Simply stated, DIM weight is determined by volume and the space it occupies during transport. The USPS will begin applying this pricing to large parcels with low weights. The calculation is simple: Multiply the length, width, and height. If the result exceeds 1,728 cubic inches, divide the total by 166 and round up to the nearest full pound. The postage cost will default to the greater of the actual weight in pounds or the DIM weight.
DIM rating is not new, but two things are being changed: the divisor used in its calculation and the applicable zones where DIM applies. The new calculations will use 166 as the divisor (it was 194 prior to this rate change, but even at 166, it is still higher than the 139 used by FedEx and UPS). This change increases the DIM weight divisor, which increases the mailing costs for packages affected. Currently, only Zones 5-9 (further distance zones) are subject to DIM weight rules. The changes highlighted here will apply to all zones after June 23.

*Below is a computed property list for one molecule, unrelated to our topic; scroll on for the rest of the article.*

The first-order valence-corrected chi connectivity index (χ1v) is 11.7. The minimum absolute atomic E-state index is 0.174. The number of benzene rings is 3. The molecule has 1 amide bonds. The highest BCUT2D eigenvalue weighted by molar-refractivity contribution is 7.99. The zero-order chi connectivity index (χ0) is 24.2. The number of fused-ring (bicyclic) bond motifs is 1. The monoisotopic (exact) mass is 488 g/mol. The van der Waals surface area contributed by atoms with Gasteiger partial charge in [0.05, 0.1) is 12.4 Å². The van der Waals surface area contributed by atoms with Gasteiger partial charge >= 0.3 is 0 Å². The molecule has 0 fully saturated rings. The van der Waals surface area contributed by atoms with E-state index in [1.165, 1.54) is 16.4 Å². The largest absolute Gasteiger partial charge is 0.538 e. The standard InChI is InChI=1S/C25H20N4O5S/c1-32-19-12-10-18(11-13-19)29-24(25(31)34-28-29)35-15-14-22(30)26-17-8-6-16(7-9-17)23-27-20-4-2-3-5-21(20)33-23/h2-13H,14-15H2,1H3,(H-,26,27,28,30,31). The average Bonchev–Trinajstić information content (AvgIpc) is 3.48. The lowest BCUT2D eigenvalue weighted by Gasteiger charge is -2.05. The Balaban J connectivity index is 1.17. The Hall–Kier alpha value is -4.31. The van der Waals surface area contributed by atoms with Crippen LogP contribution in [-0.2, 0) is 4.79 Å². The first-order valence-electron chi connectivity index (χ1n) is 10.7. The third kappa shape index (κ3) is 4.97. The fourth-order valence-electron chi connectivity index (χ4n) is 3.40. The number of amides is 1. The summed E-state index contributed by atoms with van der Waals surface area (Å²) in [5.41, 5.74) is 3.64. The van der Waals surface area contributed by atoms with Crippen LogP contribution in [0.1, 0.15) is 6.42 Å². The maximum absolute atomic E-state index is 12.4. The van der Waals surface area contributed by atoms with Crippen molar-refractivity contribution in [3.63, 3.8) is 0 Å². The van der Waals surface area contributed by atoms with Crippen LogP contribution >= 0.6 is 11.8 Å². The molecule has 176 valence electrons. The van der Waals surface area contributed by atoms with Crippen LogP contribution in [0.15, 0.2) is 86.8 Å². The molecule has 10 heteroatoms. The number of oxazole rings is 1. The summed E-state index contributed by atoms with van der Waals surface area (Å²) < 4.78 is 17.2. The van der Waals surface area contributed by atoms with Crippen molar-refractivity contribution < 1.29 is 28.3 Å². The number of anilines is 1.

For the first time since 2016, we have a USPS Board of Governors. The board consists of two actual Governors, the Postmaster General, and CEO, as well as the Deputy Postmaster General. This group has approved six mailing promotions for 2019 (check out page 11 for a more in-depth look at these promotions)! As you will recall, there were no promotions offered in 2108 because there were no sitting Governors to approve them, which was a great loss for mailers. It appears that more nominations for Governor positions are forthcoming, and I am hopeful that our elected officials will do their jobs and make sure this situation never happens again.
All the promotions represent money-saving opportunities for mailers and organizations. This means that real dollars are available for those who take the time to understand, enroll, and participate — dollars that were not available to any of us in 2018. I encourage everyone to participate in these promotions as fully as possible. If you are mailing in 2019, why not participate in at least one of these promotions and save on postage? I cannot think of a reason why people would not participate, and I strongly encourage everyone to speak with their USPS account managers about taking advantage of these programs.